Car Park Life by Gareth E.Rees book review cover

BOOK REVIEW #3 – Gareth E. Rees, Car Park Life

Gareth E. Rees’ Car Park Life (Influx press) joins Juliet Escoria’s Juliet The Maniac on the list of our 2019 favorite pieces of non-fiction.

Expecting at first a light read full of entertaining and easy anecdotes, we understood in the first ten pages how rich and enlightening our reading would become.

We do not drive, but Car Park Life immersed us in a scene that is even unknown to your typical retail store wanderer or to your classic car park daydreamer.

Gareth E. Rees’ third book is serious field research. Here begins your sociological journey.

Our review:

The Slow Culture team, always ready to parallel park to read a great book.

Viewpoints

The major value of Car Park Life for the reader is the expansion of his attention span. In this era where busy is the new cool, this book is an invitation to notice. To enjoy the mundane, to notice the secondary, to give importance to the smallest move. Car-pe diem, in other words.

Gareth E. Rees also invites the reader to travel. No exotic locations here. Just locations, where the emptiest can be the richest, the newest and the most surprising. The combined sociological, historical and ecological approaches are relevant and coherent, caring but yet rightfully critical.

There’s always something to discover. As it turns out, this car park will surpass my expectations”.

– Gareth E.Rees, Car Park Life.

Reflections

Without exaggerations, Car Park Life is rousseauist in its motives and construction. The author claims to be a convinced pessimist, but this position seems paradoxical given the general tone of the book. The subject is too wide to be developed here, but read the book and you’ll now! #marketing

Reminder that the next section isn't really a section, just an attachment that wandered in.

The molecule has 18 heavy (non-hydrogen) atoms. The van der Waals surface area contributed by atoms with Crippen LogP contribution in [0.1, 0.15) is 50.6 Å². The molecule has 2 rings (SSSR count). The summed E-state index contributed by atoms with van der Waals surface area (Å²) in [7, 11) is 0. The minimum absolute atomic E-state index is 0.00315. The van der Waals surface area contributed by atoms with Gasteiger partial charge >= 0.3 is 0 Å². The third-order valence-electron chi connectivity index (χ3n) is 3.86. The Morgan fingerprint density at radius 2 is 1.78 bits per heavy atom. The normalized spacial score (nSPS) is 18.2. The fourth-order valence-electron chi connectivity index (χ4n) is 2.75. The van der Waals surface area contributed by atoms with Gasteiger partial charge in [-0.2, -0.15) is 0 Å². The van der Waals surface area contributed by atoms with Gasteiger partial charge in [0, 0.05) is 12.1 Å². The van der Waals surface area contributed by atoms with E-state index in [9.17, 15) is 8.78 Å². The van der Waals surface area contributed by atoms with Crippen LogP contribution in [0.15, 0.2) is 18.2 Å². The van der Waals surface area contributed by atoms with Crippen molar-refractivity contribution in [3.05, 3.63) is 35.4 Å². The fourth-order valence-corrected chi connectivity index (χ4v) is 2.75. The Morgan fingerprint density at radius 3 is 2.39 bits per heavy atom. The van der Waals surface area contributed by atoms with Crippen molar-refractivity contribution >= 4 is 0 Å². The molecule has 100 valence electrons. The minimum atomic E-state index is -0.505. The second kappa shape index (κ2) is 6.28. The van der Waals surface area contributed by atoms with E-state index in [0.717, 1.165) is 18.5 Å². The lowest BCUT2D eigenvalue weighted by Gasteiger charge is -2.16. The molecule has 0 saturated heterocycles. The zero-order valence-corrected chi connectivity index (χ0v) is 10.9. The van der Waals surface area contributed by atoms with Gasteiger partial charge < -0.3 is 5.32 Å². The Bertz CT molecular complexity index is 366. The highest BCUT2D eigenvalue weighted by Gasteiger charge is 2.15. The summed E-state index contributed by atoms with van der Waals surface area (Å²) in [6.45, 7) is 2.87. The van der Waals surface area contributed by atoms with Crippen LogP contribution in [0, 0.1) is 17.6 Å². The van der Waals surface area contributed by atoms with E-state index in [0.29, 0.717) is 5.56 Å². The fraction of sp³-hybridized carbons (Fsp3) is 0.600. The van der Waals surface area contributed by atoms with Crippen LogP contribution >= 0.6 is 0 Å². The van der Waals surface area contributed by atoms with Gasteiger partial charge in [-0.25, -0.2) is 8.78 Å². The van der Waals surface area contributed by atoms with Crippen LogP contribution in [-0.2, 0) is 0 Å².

Gareth E. Rees often refers to his reasons for writing and gives clever views of what such project (and in that case, monomania) involves. These personal statements are relevant and interesting, but some paragraphs tend to give a feeling of oversharing. That being said, it doesn’t spoil the pleasure of the book, but the most discreet readers might find it uncomfortable from time to time.

I persist in writing about that past (…) so that it pervades all my fictions and non-fictions.

– Gareth E.Rees, Car Park Life.

Portrait of Gareth E. Rees
Gareth E. Rees in his natural habitat.

Humor

Gareth E. Rees’ humor is one of the the finest because the funniest traits of the book appear like fulgurances and do not seem to be controlled. This book will make you laugh, and the fact that these laughs are not cheap doubles the pleasure.

The anecdotes are rich, the vocabulary is well-crafted and relevantly chosen. It cured most of our our subway afternoon depression and almost transmitted us the will the taste of driving.

You don’t get as much sense of community in the car park of a Lidl or an Aldi.

– Gareth E.Rees, Car Park Life.

Gareth E. Rees, Car Park Life.
Influx Press, 2019. Available now.
Gareth E. Rees journeys across the country, from Plymouth to Edinburgh, walking purposelessly through car parks taking notes, much to the horror of his family, friends  and, most of all himself. In this darkly satirical work of non-fiction, Gareth E. Rees presents a troubling vision of Brexit Britain through a common space we know less about than we think.
 

BUYInstagram / Influx Press Website

Instagram bonus:

Our December ’19 highlighted story features parts of the book. Take a tour!

Written by Marc Louis-Boyard for Slow Culture.

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